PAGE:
# [EM] Better cardinal methods?

Forest Simmons forest.simmons21 at gmail.com
Tue Oct 5 16:51:07 PDT 2021

```Richard,

Thanks for stimulating my imagination!

Forest

El mar., 5 de oct. de 2021 4:38 p. m., Richard Lung <voting at ukscientists.com>
escribió:

>
>
> Dear All,
>
>  But Elections are a statistic -- a sum of contingent choices. Votes are
> not in a logical relation to each other, such that there is some
> determinable right answer to who should be elected. Axiomatic deduction of
> a deterministic result is the reason why the Impossibility theorem is
> impossible -- it is a misconception of the nature of elections.
>
> We can make probabilistic determinations of electing candidates, ranging
> from practically certain to completely indecisive. The most representative
> results depend on most representatively averaging the preference data. This
> avoids the usual social choice theory objections, that assume elections are
> analytic rather than synthetic.
>
> Regards,
> Richard Lung.
>
>
>
> On 5 Oct 2021, at 10:46 pm, Kristofer Munsterhjelm <km_elmet at t-online.de>
> wrote:
>
> > On 05.10.2021 04:54, Andy Jennings wrote:
> > Forest,
> >
> > Thanks for your thoughts.
> >
> > I agree that there are many good ways to get cardinal information from
> > voters on a valid interval scale, assuming that we don't try to compare
> > intervals between voters. It seems that the cardinal information must be
> > meaningful and it's a shame to throw it away (though I agree that the
> > method should be invariant to affine transformations).
> >
> > Speaking of lottery methods, it's interesting that there is so much
> > reluctance (including my gut reaction) to actually recommend a
> > lottery-based method for use in real political elections. We want our
> > elections to be deterministic, not influenced by chance in any way. But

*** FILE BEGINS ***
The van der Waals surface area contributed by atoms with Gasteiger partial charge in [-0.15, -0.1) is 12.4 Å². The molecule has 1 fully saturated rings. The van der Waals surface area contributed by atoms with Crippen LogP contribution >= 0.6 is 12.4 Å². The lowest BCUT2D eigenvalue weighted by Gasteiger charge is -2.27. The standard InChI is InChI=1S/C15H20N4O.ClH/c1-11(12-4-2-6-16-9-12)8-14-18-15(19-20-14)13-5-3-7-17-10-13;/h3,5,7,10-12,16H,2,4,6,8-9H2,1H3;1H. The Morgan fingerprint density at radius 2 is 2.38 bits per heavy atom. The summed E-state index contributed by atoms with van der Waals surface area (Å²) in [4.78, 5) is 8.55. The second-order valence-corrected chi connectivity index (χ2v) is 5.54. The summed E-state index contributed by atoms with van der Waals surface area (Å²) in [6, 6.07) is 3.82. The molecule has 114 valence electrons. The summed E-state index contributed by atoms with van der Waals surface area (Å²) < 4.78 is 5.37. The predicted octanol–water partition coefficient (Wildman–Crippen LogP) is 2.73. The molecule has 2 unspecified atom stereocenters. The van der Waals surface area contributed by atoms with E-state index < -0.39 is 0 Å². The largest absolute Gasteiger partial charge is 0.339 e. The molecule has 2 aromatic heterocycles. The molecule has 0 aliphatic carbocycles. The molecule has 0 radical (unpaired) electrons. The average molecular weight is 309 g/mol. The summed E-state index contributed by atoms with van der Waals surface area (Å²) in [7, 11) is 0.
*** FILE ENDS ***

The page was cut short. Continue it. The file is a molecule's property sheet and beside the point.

> > certainly there is chance in the process. Weather can influence turnout,
> > as can traffic. There may be some voters that actually flip a coin in
> > the voting booth. Cosmic rays have affected vote counts in the past
> > (https://youtu.be/AaZ_RSt0KP8?t=44 <https://youtu.be/AaZ_RSt0KP8?t=44>).
> > Websites like FiveThirtyEight report on the whole election season with
> > probabilities. And sitting there watching outcomes on election night can
> > definitely feel like games-of-chance-and-skill like the Olympics.
> >
> > So maybe we should just embrace it and try to convince people to use
> > lottery methods.
>
> If lotteries are on the table, then perhaps we should just dissolve the
> electoral problem and go right to sortition. It certainly has appealing
> corruption resistance properties :-)
>
> But the problem of lotteries, I think, is that there's too much left to
> chance. While every election leaves something to chance (as you've
> correctly pointed out), it's not too much to destabilize the process. On
> the other hand, if you have the simple random favorite lottery and 10%
> of the voters vote for a dictator, then you have 10% chance of getting a
> dictatorship.
>
> One way of considering single-winner methods, I think, is that they try